This **preview** has intentionally **blurred** parts. Sign up to view the full document

**Unformatted Document Excerpt**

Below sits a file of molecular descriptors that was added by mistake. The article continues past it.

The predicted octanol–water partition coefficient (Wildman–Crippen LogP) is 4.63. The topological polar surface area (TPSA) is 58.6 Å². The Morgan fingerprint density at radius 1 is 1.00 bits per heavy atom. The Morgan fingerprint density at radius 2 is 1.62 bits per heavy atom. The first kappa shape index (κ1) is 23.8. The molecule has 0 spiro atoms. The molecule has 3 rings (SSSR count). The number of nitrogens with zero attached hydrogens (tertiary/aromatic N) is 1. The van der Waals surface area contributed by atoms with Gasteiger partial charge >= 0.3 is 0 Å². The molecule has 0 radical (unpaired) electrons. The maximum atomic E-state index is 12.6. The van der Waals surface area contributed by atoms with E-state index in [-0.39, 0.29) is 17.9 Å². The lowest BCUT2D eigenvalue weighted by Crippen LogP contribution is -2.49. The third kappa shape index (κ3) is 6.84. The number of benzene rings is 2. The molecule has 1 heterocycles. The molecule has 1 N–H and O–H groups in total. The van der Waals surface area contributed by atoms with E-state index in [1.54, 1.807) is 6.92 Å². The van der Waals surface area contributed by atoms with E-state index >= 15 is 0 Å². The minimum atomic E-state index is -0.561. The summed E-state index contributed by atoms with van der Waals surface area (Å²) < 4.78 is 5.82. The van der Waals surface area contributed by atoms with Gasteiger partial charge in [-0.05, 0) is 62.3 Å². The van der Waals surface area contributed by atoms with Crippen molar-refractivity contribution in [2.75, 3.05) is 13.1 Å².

Homework phy251_hw03 PHY251 Set 3 Reading: Chapter 4 Homework: Chapter 4, Questions 3,5,7 Problems 2,8,13,16,32 Hints and Solutions Note: SHOW ALL WORK! Question IV.3 How would you estimate the temperature of a red-hot piece of steel, given that the wavelength of red light is in the neighborhood of 700 nm? What assumption would you have to make for your estimate? Hints: How do you know that the red wavelength is a maximum, and not a tail of the distribution in the visible part of the spectrum? Solution: If it were the tail of a shorter wavelength distribution, the color would be more yellow-blue; it could, however, be the high-end tail of the distribution, with a maximum at the near infrared; the radiation would be weaker ("dull-red") and the temperature would be somewhat less. Assuming we indeed see the maximum at = 700 nm, the temperature is simply derived from: maxT = 2.910-3 mK; T = 2.910-3 mK / 700 nm = 4.1103 K. Question IV.5 Suppose you have a source that emits a beam of light at some frequency f that impinges on a metal plate. What happens to the energy of the photoelectrons that are emitted when you are moving the source closer to the plate? Hints: What happens to the frequency when the source approaches the observer (electron)? Solution: The Doppler effect will make the photon's frequency to the electrons a bit higher, and therefore more energetic. The photoelectrons are thus slightly more energetic on average. Question IV.7 Without working out the algebra in detail, why is the process + e e forbidden by the energy-momentum conservation laws, while the process e + p + H is allowed? Here, p stands for the proton and H for hydrogen. The allowed process is known as the radiative capture of electrons. Hints: Consider the energy and momentum before, and after the interaction. Solution: file:///C|/DOCUME~1/PHY_CO~1/PHY251/PHY251_hw03_solutions.html (1 of 3) [2/26/2001 11:39:09 AM] phy251_hw03 Energy and momentum cannot both be conserved in the first process: in it the final electron has an energy and momentum related by its mass, and thus only three degrees of freedom exist in the final state. In the initial state, I can vary both energy and momenta freely (four degrees of freedom..), i.e. a mismatch exists. In more detail, choosing the center-of-mass system (in which the final electron is at rest): pi,e = hf, Ef = me = Ei = hf + (pi,e2 + me2) = hf + (pi,e2 + me2) > me, i.e. a contradiction! Problem IV.2 Chemical processes typically involve energies on the order of 1 eV. What, then, is the typical wavelength of electromagnetic radiation emitted in the course of chemical reactions? Nuclear processes involve energies on the order of 1 MeV. Where in the spectrum of electromagnetic radiation are the photons that may be emitted in a nuclear reaction? No Hints: hints Solution: Chemistry: = c/f = hc/hf = 1240 eVnm / 1 eV = 1240 nm = 1.24 m; i.e. in the infrared (heat) Nuclear: = c/f = hc/hf = 1240 MeVfm / 1 MeV = 1240 fm = 1.2410-3 nm; i.e. gamma rays Problem IV.8 Light of frequency 8.51015 Hz falls on a metal surface. If the (maximum) energy of the resulting photoelectrons is 1.7 eV, what is the workfunction of the metal? Hints: No hints Solution: Conservation of energy: hf = Kmax + W; W = hcf/c - Kmax = 1240 eVnm8.51015/3108 m - 1.7 eV = 35.1 - 1.7 eV = 33.4 eV (= 5.310-18 J). Problem IV.13 In a Compton scattering experiment, the wavelength of the incident X-rays is 7.07810-2 nm, while the wavelength of the outgoing X-rays is 7.31410-2 nm. At what angle was the scattered radiation measured? Hints: No hints Solution: = hc/mc(1 - cos) = (7.314-7.078)10-2 nm = 0.23610-2 nm; hc/ = 1240 eVnm / 511103 eV = 2.4310-3 nm. mc Then: (1 - cos) = 2.3610-3 nm / 2.4310-3 nm = 0.9725; = 88.4 Problem IV.16 The function u(f,T) is the distribution of blackbody radiation in terms of frequency; u(f,T)df is the file:///C|/DOCUME~1/PHY_CO~1/PHY251/PHY251_hw03_solutions.html (2 of 3) [2/26/2001 11:39:09 AM] phy251_hw03 energy contained in the frequency interval fron f to f+df. Use the relationship between frequency and wavelength to find the function Y(,T) that describes the distribution in wavelength; Y(,T)d is the energy contained in a wavelength interval from to +d. Hints: Use Planck's distribution from the book or the notes. Then: f = c/; and thus df = -(c/)d. Of course, you get the best insight if you plot and study both functions. Solution: u(f=c/,T)df = (8hf/c)[exp(hf/kT) - 1]-1(c/)d = (8h/)[exp(hc/kT) - 1]-1(c/)d = (8hc/5)[exp(hc/kT) - 1]-1d = Y(,T)d Problem IV.32 Neutrons (m = 1.6710-27 kg) pass through a crystal and exhibit an interference pattern. If the neutrons have a kinetic energy of 1.7 eV, and the separation between successive maxima in the interference pattern is 6.410-2 rad, what is the separation of the crystal planes that produce the interference pattern? Hints: Make a sketch. Note that the process is identical to the interference phenomenon with light, when you use the wavelength of 1.7 eV neutrons as = h/p, with p the momentum of 1.7 eV (kinetic) energy neutrons. Note, that the simplest units to use are "nuclear" units: eV for energy, eV/c for momentum, and eV/c for mass (e.g. the neutron's mass is 939 MeV/c). In these units the only quantity you need to memorize is hc = 1240 eVnm. Solution: The momentum of K = p2/(2mn) = 1.7 eV neutrons is: p = (2mnK) = (2 939106 1.7 eV2/c2) = 56.5103 eV/c. Then, use Eq. (4-27): = 2a sin; a = /(2sin) = hc/(2pcsin) = 1240 eVnm / (2 56.5103 eV 6.410-2) = 0.171 nm file:///C|/DOCUME~1/PHY_CO~1/PHY251/PHY251_hw03_solutions.html (3 of 3) [2/26/2001 11:39:09 AM] ... View Full Document